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With injuries behind him, Johannsson optimistic after joining Hammarby

The last several years have been a struggle for Aron Johannsson in recovering from injuires and trying to get back on the field. But now fit since March, Johannsson is aiming to revive his career in Hammarby - which he hopes will bring him back to the top leagues of Europe and earn him another chance with the U.S. national team. 
BY Brian Sciaretta Posted
July 17, 2019
11:50 AM
THERE WAS ONE moment last winter when Aron Johannsson through his career was over. Having dealt with injuries that have significantly limited his minutes the last several seasons, Johannsson has been always willing and eager to get up from every setback that has been thrown his way.

But back in January, Johannsson, 28, was rehabbing during the Bundesliga winter break in Orlando while on vacation with his family. At the time he was roughly three months removed from his ankle surgery and the rehab in Florida was a very positive experience overall. But when he returned to Germany, he began to train with Werder Bremen and after a few days he felt a lot of pain again. For the first time, he questioned whether or not he could continue.

“One time,” Johannsson said frankly. “Then I went home to my girlfriend and I said to her maybe it's over now. But she kind picked me up and reminded me that I have this never give up mentality and then I went to sleep and then I woke up the next day ready to fight for it again.”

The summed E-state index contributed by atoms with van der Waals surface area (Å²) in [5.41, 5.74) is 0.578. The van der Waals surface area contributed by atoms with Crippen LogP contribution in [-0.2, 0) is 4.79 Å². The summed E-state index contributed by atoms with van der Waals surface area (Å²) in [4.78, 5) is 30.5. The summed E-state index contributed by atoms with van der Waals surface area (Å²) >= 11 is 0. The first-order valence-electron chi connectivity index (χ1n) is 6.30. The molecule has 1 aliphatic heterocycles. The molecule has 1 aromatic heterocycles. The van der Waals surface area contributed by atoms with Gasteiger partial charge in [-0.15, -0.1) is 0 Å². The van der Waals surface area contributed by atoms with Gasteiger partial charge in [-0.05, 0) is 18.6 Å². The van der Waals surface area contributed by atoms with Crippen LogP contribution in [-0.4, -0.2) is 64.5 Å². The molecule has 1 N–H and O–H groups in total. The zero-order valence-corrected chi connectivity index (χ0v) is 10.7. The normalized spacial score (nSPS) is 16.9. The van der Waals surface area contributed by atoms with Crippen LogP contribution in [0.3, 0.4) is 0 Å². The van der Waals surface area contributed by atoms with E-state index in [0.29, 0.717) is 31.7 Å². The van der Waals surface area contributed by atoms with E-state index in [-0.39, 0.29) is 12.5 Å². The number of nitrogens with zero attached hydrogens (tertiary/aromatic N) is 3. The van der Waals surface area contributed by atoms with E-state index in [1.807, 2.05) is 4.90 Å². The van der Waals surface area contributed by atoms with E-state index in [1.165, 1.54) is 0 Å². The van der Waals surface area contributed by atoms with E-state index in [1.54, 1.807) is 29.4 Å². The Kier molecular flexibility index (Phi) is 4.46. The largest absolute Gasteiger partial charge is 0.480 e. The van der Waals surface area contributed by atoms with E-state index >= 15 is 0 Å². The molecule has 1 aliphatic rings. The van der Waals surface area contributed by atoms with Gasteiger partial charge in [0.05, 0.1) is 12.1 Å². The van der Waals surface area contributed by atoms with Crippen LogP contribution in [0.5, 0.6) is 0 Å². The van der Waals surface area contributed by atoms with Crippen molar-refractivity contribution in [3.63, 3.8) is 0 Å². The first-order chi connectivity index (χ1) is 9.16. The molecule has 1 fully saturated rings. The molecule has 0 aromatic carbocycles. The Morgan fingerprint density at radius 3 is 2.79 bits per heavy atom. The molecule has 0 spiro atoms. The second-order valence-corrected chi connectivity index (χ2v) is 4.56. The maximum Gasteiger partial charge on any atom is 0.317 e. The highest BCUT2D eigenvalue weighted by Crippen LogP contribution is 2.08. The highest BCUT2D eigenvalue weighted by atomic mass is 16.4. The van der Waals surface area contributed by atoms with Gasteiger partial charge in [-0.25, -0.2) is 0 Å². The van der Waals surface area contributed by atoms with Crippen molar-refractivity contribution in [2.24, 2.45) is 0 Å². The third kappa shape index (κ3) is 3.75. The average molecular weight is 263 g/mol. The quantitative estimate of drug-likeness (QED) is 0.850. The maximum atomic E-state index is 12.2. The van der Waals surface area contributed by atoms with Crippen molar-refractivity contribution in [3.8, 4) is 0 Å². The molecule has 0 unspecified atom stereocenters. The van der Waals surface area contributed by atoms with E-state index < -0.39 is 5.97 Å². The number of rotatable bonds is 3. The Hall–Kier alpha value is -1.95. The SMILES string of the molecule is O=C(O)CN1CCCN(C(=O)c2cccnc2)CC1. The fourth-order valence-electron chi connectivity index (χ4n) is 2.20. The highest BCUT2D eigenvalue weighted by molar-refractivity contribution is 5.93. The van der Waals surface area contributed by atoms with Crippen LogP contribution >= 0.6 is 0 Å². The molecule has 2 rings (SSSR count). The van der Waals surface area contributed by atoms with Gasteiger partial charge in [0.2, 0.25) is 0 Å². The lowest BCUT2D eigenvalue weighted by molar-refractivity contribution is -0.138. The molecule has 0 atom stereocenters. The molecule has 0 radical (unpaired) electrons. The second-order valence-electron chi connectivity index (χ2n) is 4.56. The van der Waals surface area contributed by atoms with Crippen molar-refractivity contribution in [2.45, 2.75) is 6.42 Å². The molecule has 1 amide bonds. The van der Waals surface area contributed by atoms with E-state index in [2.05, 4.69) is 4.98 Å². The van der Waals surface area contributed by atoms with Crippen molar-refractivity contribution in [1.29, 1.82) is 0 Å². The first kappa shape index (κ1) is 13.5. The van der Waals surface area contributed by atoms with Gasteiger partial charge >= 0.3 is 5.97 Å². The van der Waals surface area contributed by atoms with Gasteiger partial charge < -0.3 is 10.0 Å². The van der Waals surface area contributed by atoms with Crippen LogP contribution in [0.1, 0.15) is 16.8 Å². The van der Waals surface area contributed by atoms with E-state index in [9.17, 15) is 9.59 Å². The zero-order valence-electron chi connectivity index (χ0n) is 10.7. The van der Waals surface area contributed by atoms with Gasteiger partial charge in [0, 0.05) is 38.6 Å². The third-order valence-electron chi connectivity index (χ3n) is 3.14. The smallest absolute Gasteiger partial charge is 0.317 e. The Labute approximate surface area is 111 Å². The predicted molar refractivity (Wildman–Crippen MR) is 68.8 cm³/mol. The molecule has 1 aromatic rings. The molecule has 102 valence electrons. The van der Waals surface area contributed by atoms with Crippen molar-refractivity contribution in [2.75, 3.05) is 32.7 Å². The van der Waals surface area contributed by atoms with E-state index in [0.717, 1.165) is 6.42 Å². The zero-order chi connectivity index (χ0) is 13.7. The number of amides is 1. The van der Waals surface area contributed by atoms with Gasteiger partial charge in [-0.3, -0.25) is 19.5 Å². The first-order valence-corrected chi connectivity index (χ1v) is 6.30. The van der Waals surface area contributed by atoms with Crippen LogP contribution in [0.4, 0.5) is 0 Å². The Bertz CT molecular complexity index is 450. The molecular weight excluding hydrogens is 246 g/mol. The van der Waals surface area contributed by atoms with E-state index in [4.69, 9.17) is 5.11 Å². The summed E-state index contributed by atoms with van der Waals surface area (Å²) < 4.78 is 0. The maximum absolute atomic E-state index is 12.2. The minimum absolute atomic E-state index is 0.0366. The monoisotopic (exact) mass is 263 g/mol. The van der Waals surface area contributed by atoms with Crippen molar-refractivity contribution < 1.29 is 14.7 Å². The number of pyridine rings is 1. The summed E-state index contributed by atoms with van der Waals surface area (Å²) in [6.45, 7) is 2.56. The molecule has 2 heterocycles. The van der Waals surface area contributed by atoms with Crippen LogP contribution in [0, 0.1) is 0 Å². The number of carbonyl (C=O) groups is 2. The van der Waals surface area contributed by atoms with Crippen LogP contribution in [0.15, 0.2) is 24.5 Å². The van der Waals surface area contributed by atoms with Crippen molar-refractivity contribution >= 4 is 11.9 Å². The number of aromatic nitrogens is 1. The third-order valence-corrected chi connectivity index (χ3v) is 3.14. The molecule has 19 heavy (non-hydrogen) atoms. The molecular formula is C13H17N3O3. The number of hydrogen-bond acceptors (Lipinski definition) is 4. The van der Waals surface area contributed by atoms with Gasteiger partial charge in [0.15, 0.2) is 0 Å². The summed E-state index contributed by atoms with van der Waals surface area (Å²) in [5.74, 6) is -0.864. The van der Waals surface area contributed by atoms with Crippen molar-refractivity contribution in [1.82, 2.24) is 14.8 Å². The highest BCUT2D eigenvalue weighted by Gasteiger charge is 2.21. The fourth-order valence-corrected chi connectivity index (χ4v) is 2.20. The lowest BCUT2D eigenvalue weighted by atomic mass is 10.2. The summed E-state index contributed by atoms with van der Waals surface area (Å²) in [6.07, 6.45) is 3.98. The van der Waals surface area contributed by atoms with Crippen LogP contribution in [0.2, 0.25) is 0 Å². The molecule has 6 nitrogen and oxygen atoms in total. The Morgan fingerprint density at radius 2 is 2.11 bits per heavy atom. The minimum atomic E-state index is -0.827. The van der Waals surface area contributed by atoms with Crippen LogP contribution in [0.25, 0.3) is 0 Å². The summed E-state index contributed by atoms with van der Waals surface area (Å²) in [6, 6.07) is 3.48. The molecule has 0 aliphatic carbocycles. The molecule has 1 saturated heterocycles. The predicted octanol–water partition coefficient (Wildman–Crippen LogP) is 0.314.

But from a low point, things began to trend upward once again for Johannsson who was especially proud of the fact that since his final setback, he had not missed a training session with Werder Bremen since March. As the season progressed, he began to even make the matchday rosters once again in the Bundesliga.

But Johannsson was now in the final year of his contract with Werder and he had a lot of decisions to make about where his next step would be. He realized he would have to take a step back to move forward but he had interest from clubs in a wide range of leagues. The option of Hammarby in Sweden’s top flight intrigued him the most. It is a club that draws big crowds in Sweden and one where the could contribute as it attempts to climb towards the top of the Allsvenskan table.

“I had interest that was very hard to explain,” Johannsson told ASN from Stockholm. “It was very comforting for me to see actually how many teams from different countries were interested in me even though I've been injured for such a long time. It gave me like a confidence boost in my time where I was not feeling so good. I had many offers that were financially better than here in Sweden but I wanted to come back to a very competitive league with a very good and amazing club.”

“I believe that I'm good enough and it's just about getting fit and staying fit for a longer period of time,” he added. “And with me, my quality has never been the problem. I've gone through very, very, unlucky injuries and they took unfortunately a very long time… I'm coming here to try to go back to the top leagues again. I've been in Germany for the last four years and I'm absolutely 100 percent sure that when I'm fit and healthy, I can play in that league. I hope I get the opportunity to play there again. But obviously I need to play well here.”

Johannsson has been in Sweden for a little more than a week and is still getting up to speed with his new club where he will likely be an offensive substitute for awhile before being in contention for a starting spot. Hammarby currently sit in sixth place in the 16-team Allsvenskan but only four points separate it from third place, and the final spot in Europe.